Review: So Many Me

So Many Me is the latest puzzle-platformer to hit the scene, but still manages to stand out thanks to some interesting gameplay mechanics, sharp controls and stunning visuals. As a little green blob with limbs named Filo, you’ve got to traverse platforms and solve puzzles. This is quite the daunting task since switches and levers are involved, so it’s a good thing you find dopplegangers early on to aid you. They’ll start off enabling you to cross larger gaps by forming stones you can cling to in mid-air, but evolve into something so much more with teamwork. This is a challenging, but rewarding experience that¬† succeeds at a great many things and falls short in very few areas.

The most impressive thing about So Many Me is how robust the dopplegangers are. Beyond getting from point A to B, they can be used for buttons and levers. Trial and error is key here since the correct order to place a Me on a button must be figured out to reach certain levers or items. Item collection is a large part of the overall experience since there’s three items to find per level. Finding them all nets a gold rating, which means you’re that much more awesome than someone who just finds their way to the end of the level. Some of the puzzles forgo Mes for the environment itself. A part may need to be added to a microwave to open up a previously-inaccessible part of a stage, and doing so can net a new item.

Of course, it could also put you face-to-face with new enemies. There are slower land-based ones that may need to used to jump to a higher point as well as longer-range projectile-based enemies. A basic head bop ala Mario will take out enemies or, if you have enough of a crew together and haven’t spread them too thin, you can go through a gate and transform into a giant monster. Said giant monster looks adorable, but packs a mighty punch thanks to his large size. A single swipe will take an enemy out, although you’ll want to be careful with your timing since his range is short and it’s easy to miss and take a hit. A hit here equals certain doom, but unlike classics of the 8 and 16-bit days, So Many Me is very forgiving. You’ll generally start at the same point you were before, and usually only a few steps behind that point at worst. Any items collected are retained — so if you wind up making a leap of faith for one and grab the item, but fall into a pit, you won’t have to worry about figuring out the proper solution right away.

So Many Me‘s controls are fantastic overall. While there are some issues using an Xbox One pad instead of an Xbox 360 pad, you’re golden if you have a wired pad. There is a basic keyboard setup, but you’ll be flying blind with it as the game doesn’t tell you which keys do what. Keys can’t be rebound nor can the controller be configured. What you can do is control the game perfectly with a 360 pad. A jumps, while X turns a Me into stone wherever you need them and the triggers move your Mes from their platforms and buttons to your troop instantly. The button layout is easy to remember and very intuitive. I like that both sticks can be used, with either the left one or d-pad for character movement and the right stick shows you more of the world so you can plan your strategy and get an idea for what lies ahead.¬† The lack of Xbox One pad support for the PC version presently is a bummer since many have defaulted to using that pad for their PC now. When the game is properly updated with X1 support, we’ll be sure to mention it here and see if it makes a notable difference in the controls.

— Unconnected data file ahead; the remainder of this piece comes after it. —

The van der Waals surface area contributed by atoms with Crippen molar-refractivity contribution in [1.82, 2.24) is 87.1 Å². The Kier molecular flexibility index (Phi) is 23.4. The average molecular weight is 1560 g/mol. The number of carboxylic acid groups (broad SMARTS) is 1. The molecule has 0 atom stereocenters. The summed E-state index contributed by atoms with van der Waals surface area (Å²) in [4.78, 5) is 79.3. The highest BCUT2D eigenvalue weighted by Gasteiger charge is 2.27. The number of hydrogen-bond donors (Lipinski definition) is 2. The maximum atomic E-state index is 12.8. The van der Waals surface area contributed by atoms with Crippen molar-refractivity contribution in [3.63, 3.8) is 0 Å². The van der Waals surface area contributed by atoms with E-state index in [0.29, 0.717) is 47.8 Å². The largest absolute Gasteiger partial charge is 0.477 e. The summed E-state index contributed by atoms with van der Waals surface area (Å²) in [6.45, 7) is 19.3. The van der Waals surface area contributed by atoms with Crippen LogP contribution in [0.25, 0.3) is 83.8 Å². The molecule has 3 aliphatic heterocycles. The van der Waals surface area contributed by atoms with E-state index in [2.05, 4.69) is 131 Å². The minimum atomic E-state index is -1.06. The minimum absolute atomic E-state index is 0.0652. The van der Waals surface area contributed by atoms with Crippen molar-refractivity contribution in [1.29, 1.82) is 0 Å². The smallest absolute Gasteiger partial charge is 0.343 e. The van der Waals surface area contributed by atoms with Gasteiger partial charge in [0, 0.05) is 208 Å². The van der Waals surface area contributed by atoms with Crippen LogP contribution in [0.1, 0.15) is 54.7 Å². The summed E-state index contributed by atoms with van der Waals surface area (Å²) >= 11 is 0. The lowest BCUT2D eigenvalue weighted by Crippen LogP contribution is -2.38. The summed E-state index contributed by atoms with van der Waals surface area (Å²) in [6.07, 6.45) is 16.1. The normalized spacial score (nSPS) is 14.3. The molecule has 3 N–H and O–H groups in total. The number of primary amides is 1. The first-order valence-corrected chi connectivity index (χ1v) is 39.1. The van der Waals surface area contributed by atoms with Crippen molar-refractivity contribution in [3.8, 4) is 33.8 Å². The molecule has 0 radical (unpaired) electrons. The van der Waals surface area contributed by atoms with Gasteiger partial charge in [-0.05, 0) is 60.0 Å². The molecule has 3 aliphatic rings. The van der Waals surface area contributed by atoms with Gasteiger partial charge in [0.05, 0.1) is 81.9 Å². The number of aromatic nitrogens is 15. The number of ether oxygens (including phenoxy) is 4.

So Many Me uses a vibrant color palette and smooth animation to please the eyes. Bright shades of every color imaginable adorn the screen, while your Mes in both regular and monster form move smoothly. Unlike some games that blend visual styles (like 2D foregrounds and 3D backgrounds), a cartoon style is used for everything. This results in a uniform world where everything makes sense and looks correct to the eye. Beyond that, there isn’t much to say about the graphics — they’re quite impressive and almost appear on-par with the newer Rayman games, just with less lush animations. Musically, there isn’t much to write home about with the game. While the soundtrack is nice and cheery, none of the music sticks with you after a play session. In a way, this isn’t a bad thing, as really good music could prove to be an in-game distraction. With things as they are, you can safely mute the music and know you’re not missing out on much.

Closing Comments:

So Many Me is an outstanding puzzle-platformer that fans of the genre should pick up. It makes brilliant use of the doppleganger mechanic allowing you to both solve puzzles and beat the crap out of enemies at will. It controls marvelously with a 360 pad and plays smoothly with both the regular characters and their large monster form. Fans of the UbiArt engine will love the sharp colors used in the game as well. Unfortunately, the music isn’t quite on par with any other element of the game. Still, So Many Me is a fantastic gateway game for those who prefer platformers to puzzlers as the puzzles are all logic-based and the platforming controls are nice and tight.